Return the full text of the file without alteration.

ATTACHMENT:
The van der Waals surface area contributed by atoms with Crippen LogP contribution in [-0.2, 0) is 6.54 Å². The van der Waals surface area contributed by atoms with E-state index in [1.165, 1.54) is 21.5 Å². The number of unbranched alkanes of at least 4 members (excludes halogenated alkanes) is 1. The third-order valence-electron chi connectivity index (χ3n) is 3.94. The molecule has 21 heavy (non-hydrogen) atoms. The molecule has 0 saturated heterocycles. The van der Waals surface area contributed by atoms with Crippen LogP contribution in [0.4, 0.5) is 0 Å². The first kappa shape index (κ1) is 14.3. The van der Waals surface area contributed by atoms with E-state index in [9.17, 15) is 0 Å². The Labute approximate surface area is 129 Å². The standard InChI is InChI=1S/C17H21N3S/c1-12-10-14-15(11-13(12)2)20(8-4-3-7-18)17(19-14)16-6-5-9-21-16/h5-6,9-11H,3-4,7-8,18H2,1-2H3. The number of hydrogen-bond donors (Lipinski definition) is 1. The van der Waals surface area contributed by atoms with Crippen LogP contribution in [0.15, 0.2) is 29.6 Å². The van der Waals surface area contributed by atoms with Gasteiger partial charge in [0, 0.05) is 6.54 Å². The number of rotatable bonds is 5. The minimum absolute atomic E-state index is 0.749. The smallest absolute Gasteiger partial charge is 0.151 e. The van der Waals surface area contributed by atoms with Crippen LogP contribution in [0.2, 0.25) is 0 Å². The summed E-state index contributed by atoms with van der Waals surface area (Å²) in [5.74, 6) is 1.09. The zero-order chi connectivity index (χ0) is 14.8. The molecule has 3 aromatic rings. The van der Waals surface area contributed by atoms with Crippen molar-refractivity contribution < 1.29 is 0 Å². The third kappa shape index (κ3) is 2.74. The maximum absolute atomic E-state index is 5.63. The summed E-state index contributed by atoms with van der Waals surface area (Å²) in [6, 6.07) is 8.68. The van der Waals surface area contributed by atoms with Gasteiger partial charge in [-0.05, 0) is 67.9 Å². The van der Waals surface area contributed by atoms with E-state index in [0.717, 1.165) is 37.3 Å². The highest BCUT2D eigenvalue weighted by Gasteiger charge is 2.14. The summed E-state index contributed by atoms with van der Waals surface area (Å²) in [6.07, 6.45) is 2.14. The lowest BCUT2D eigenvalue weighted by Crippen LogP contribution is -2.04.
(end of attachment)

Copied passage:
The van der Waals surface area contributed by atoms with Crippen LogP contribution in [-0.2, 0) is 6.54 Å². The van der Waals surface area contributed by atoms with E-state index in [1.165, 1.54) is 21.5 Å². The number of unbranched alkanes of at least 4 members (excludes halogenated alkanes) is 1. The third-order valence-electron chi connectivity index (χ3n) is 3.94. The molecule has 21 heavy (non-hydrogen) atoms. The molecule has 0 saturated heterocycles. The van der Waals surface area contributed by atoms with Crippen LogP contribution in [0.4, 0.5) is 0 Å². The first kappa shape index (κ1) is 14.3. The van der Waals surface area contributed by atoms with E-state index in [9.17, 15) is 0 Å². The Labute approximate surface area is 129 Å². The standard InChI is InChI=1S/C17H21N3S/c1-12-10-14-15(11-13(12)2)20(8-4-3-7-18)17(19-14)16-6-5-9-21-16/h5-6,9-11H,3-4,7-8,18H2,1-2H3. The number of hydrogen-bond donors (Lipinski definition) is 1. The van der Waals surface area contributed by atoms with Crippen LogP contribution in [0.15, 0.2) is 29.6 Å². The van der Waals surface area contributed by atoms with Gasteiger partial charge in [0, 0.05) is 6.54 Å². The number of rotatable bonds is 5. The minimum absolute atomic E-state index is 0.749. The smallest absolute Gasteiger partial charge is 0.151 e. The van der Waals surface area contributed by atoms with Crippen LogP contribution in [0.2, 0.25) is 0 Å². The summed E-state index contributed by atoms with van der Waals surface area (Å²) in [5.74, 6) is 1.09. The zero-order chi connectivity index (χ0) is 14.8. The molecule has 3 aromatic rings. The van der Waals surface area contributed by atoms with Crippen molar-refractivity contribution < 1.29 is 0 Å². The third kappa shape index (κ3) is 2.74. The maximum absolute atomic E-state index is 5.63. The summed E-state index contributed by atoms with van der Waals surface area (Å²) in [6, 6.07) is 8.68. The van der Waals surface area contributed by atoms with Gasteiger partial charge in [-0.05, 0) is 67.9 Å². The van der Waals surface area contributed by atoms with E-state index in [0.717, 1.165) is 37.3 Å². The highest BCUT2D eigenvalue weighted by Gasteiger charge is 2.14. The summed E-state index contributed by atoms with van der Waals surface area (Å²) in [6.07, 6.45) is 2.14. The lowest BCUT2D eigenvalue weighted by Crippen LogP contribution is -2.04.